It was a long-awaited moment at the ANC Youth League conference. Three hours long to be precise. Some said ANC President Jacob Zuma was ready before Julius Malema was, and was made to wait for the 30-year-old Malema to arrive before the two could walk in, side by side, and sway together on stage to the stilted rhythms of Umshini wam before the adoring gaze of the approximately 5 500 league delegates.
Afterwards, Malema drove home the idea of a flawless unity between the two — the mother body and its often errant youth wing — in an impassioned ten-minute departure from his speech. He addressed Zuma personally and provocatively, insisting on the league’s support for him, and vilifying the media for creating an imagined rift between the two.
“They don’t know that sitting here, these are your protectors, these are the people who delivered in Polokwane. These are the people who delivered you to the union buildings. And these people will forever protect you as long as you are still a leader of the ANC,” he said earnestly.
But while their theatrics may have emphasised solidarity, the contents of their speeches immediately belied it.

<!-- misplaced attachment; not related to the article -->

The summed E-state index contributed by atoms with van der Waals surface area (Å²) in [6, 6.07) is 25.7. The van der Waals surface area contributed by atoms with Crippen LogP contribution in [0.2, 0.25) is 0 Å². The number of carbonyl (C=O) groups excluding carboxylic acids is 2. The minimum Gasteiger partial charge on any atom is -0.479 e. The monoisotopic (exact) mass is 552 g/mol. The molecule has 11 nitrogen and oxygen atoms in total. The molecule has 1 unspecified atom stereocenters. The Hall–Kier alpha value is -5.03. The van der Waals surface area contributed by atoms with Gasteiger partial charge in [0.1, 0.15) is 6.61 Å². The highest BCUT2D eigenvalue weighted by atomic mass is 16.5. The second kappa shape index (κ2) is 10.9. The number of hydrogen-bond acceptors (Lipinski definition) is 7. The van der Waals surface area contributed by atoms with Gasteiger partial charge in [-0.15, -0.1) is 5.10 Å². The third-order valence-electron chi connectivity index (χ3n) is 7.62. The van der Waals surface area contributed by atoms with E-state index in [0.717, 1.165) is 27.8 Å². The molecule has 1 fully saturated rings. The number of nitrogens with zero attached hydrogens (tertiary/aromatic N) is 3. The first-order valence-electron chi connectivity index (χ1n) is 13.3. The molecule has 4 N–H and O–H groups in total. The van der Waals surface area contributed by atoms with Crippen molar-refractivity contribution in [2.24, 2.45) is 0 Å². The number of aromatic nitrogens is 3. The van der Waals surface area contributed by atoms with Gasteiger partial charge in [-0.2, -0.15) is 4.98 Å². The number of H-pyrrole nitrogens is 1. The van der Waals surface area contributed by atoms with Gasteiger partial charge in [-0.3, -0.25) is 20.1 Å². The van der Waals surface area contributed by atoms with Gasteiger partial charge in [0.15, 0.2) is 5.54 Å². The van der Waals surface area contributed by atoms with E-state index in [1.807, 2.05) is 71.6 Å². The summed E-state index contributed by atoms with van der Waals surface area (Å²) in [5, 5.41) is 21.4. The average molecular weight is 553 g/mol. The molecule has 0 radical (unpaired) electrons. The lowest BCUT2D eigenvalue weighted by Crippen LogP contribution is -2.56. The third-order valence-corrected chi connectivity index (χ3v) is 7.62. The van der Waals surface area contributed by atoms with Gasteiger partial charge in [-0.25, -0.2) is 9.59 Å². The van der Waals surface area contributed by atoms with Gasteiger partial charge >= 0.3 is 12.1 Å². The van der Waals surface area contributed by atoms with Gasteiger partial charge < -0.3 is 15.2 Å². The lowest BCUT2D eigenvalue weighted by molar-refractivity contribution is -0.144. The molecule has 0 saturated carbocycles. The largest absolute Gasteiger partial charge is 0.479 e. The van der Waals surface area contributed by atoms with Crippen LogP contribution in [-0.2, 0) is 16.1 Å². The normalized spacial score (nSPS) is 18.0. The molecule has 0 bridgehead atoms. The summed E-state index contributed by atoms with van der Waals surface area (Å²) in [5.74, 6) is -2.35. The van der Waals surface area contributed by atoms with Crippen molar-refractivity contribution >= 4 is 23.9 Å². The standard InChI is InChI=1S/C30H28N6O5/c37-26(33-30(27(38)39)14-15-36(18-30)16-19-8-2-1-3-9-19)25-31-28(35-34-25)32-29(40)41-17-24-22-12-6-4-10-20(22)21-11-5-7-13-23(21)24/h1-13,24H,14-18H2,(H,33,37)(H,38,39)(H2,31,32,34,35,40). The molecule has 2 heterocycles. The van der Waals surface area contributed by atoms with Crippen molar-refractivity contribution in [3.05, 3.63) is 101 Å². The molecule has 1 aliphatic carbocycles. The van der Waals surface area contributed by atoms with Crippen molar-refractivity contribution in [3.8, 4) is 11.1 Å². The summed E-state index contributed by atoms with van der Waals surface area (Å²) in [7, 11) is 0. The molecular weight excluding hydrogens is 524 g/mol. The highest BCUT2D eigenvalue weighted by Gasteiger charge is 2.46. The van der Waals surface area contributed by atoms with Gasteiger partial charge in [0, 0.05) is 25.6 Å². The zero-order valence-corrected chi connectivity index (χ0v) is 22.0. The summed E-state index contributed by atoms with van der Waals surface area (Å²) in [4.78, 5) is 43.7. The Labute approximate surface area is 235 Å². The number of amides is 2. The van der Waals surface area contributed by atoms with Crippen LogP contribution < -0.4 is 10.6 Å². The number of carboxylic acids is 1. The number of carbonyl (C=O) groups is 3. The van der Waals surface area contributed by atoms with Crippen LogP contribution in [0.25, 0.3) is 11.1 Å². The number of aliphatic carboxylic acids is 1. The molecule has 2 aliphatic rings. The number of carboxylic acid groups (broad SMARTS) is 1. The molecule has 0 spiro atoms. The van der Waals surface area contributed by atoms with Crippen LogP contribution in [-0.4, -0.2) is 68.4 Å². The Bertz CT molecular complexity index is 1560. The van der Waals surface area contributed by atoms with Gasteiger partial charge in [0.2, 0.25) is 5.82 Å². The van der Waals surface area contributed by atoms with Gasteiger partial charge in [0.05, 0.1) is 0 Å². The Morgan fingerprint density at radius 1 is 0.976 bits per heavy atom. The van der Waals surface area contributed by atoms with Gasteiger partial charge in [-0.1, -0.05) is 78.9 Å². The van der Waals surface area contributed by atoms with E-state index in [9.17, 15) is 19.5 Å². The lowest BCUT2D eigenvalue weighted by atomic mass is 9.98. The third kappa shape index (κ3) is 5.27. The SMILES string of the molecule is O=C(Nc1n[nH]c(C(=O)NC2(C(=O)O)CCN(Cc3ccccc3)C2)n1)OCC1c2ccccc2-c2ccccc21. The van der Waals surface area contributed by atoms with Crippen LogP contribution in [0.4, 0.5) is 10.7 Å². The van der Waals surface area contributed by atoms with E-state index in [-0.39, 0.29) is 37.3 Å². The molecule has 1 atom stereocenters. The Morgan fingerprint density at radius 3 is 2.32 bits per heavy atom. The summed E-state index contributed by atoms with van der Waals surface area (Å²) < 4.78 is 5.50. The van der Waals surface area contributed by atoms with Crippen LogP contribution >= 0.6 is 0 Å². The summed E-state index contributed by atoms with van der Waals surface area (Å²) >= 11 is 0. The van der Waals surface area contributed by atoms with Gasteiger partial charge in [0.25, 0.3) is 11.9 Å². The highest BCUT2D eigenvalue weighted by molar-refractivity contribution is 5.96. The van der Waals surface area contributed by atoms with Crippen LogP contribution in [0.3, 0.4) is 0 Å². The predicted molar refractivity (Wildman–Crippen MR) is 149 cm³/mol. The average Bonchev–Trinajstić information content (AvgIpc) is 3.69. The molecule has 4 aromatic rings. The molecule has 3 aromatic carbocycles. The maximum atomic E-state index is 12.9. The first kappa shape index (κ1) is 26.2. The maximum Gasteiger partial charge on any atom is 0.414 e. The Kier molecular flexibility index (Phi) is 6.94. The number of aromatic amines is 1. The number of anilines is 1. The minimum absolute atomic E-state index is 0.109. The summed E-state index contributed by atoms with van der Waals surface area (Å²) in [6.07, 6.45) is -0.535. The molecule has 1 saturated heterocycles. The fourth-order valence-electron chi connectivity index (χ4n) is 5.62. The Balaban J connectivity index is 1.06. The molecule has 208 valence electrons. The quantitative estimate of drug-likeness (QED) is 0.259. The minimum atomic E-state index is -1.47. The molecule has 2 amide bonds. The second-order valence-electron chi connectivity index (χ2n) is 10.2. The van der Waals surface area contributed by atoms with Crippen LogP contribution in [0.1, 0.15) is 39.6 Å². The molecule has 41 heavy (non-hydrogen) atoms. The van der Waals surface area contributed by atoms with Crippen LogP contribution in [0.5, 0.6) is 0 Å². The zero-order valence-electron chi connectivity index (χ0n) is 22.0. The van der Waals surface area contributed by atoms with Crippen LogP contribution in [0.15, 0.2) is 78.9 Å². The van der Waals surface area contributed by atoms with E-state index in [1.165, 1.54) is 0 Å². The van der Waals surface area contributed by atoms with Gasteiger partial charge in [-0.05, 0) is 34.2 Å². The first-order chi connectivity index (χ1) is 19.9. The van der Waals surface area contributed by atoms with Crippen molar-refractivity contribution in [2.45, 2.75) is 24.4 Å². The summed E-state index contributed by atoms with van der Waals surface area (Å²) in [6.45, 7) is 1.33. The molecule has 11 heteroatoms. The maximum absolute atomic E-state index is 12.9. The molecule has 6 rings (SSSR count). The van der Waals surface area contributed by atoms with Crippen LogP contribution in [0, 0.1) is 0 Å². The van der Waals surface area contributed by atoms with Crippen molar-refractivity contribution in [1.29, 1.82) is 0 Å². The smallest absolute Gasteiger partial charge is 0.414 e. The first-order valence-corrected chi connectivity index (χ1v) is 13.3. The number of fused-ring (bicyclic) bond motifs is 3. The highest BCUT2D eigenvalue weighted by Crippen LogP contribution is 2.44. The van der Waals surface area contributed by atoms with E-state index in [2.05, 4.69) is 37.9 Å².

Zuma took to the podium after Malema spent 90 minutes expounding on changing the Constitution to allow for land expropriation without compensation, defending Libyan dictator Muammar Gaddafi, explaining why whites are racists and, of course, calling for the nationalisation of South Africa’s mines.
It was a tough act to follow. Malema had held the attention of his audience effortlessly, even when reading out boring details from a prepared document. Zuma spent a good part of his speech (which paled in comparison to Malema’s natural intensity) listing the things the league should be driving: HIV/Aids awareness; education; employment opportunities; and preventing substance abuse.
Then he got onto the things they were furiously driving instead, and what he thought about it.